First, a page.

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Enable password asterisk in Linux

Tags: Linuxpasswordsudo

Published on: November 2, 2015 by Manu M.

Enable password asterisk in Linux

Scenario:

Hello folks, I am writing this blog because I came across a cool tweak for my Linux distro to enable Linux password asterisk

This is for all people who makes typos regularly, which can become frustrating when this happens while typing in your password. This becomes hell when you are putting your password into a console, where you don’t even know if you have entered all the keys.

I always get irritated with this, as like all typos out there, I make mistakes many a time and the console tells me that I have entered a wrong password. Now come on, how do I even know if I have entered the complete password?

Well Linux is one such console which doesn’t show the password as you type them.  Although Linux boasts this as one of their security technique, most of us don’t want this in our life. Jokes apart, I have found a tweak to override this.

Even though this is not much, but at least this tweak will show us the password as asterisk as we type them in (yes, like in Windows). So at least you can count the number of characters entered 🙂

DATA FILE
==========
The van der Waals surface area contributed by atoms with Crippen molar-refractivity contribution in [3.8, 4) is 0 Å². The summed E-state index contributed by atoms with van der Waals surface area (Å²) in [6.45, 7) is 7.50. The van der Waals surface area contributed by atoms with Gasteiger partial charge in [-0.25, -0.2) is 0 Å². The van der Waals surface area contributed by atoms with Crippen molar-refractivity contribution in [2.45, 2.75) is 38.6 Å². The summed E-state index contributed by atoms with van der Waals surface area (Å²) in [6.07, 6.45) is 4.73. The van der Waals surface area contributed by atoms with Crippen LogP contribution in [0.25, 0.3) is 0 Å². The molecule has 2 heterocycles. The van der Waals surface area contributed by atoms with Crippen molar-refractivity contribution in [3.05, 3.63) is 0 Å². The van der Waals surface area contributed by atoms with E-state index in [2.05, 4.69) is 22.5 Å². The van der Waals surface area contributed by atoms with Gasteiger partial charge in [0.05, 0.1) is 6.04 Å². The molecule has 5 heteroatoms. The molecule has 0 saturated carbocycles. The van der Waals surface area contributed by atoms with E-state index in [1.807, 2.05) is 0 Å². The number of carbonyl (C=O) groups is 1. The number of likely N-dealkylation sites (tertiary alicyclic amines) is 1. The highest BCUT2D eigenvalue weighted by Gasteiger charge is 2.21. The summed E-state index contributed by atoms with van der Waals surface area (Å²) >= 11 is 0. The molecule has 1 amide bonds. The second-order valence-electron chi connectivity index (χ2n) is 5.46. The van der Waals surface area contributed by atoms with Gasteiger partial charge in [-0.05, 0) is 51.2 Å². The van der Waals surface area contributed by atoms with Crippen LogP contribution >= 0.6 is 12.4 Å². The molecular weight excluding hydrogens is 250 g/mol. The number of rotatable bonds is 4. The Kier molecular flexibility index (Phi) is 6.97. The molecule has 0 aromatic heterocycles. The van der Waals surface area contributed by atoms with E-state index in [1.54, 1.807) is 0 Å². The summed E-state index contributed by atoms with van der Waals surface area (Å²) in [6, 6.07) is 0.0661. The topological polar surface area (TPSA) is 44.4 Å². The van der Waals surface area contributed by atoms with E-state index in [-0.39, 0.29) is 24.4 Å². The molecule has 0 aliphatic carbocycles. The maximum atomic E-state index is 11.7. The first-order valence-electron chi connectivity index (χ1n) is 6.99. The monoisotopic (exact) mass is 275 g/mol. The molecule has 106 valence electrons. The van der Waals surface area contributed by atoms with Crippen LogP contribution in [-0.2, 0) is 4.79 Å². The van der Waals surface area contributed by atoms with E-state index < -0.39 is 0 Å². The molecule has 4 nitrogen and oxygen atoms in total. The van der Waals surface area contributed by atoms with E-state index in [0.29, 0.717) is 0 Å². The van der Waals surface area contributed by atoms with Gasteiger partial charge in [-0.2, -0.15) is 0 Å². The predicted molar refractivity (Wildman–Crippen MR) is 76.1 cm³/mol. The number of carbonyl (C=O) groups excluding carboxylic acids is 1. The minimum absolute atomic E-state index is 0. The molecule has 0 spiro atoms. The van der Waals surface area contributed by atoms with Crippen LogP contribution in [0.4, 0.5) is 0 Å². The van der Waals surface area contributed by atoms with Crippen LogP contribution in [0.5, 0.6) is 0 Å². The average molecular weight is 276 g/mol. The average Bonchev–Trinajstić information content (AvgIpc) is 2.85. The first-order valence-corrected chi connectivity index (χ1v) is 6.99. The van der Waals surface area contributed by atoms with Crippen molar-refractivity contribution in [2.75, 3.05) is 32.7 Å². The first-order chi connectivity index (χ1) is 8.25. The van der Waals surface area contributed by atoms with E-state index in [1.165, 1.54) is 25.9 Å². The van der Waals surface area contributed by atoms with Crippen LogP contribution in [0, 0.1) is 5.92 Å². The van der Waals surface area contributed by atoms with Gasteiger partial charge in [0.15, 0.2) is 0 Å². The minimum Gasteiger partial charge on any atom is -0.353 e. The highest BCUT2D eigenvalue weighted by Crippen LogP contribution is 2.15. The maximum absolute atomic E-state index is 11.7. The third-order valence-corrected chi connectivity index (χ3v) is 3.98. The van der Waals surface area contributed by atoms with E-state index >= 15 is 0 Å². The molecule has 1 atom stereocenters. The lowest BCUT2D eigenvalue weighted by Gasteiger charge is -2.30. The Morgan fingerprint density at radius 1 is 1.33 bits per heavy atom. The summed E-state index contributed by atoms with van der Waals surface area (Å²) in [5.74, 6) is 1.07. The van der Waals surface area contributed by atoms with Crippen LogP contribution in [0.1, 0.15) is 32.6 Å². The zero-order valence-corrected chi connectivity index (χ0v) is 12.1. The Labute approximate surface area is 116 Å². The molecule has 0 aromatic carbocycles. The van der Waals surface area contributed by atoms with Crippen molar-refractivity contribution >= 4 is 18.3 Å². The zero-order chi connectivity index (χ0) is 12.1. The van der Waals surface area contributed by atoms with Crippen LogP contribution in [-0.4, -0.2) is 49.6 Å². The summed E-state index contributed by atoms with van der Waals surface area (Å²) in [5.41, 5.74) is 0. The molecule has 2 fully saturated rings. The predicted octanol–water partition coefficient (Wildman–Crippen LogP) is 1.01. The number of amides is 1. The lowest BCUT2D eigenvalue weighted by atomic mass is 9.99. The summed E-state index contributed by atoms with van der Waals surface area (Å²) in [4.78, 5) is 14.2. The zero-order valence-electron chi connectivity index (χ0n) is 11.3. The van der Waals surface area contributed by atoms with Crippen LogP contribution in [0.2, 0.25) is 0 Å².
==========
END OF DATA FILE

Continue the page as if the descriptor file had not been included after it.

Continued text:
So, What are we trying to do here?

When you run a command using sudo in Linux, the Terminal prompts you to type in your password with no visual feedback. Here I will show you a tweak that will show asterisks (*) when you type in your password in the Terminal.

Before Tweak

kb scr1

After Tweak

kb scr2

How to do this?

For enabling the Linux Password Asterisk here we are going to open the file “/etc/sudoers” and customize it.

Run following command.

sudo visudo

Now the file is open and search for following

Defaults       env_reset

Now edit it to look like

Defaults           env_reset,pwfeedback

or in the next line add following

Defaults          pwfeedback

save the file. Close the terminal and open it again and try running any commands that asks you for password. While you type in the password you can see the asterisks showing up.
PS:

Don’t edit /etc/sudoers file directly in any other editor. run sudo visudo to edit it.

Category : Howtos, Linux

Manu M.

Manu M.

Manu has been with us for past one and half years and is a person with good technical skills and domain knowledge. Being a highly athletic personality, Manu likes to play Cricket and Badminton of all games whenever he gets time off. Apart from his technical and athletic abilities, he is a good writer and has tried his hands on penning a few poems of his own. He believes in the mantra that "small things matter the most" and this nature can also visible in his blogs and writings.

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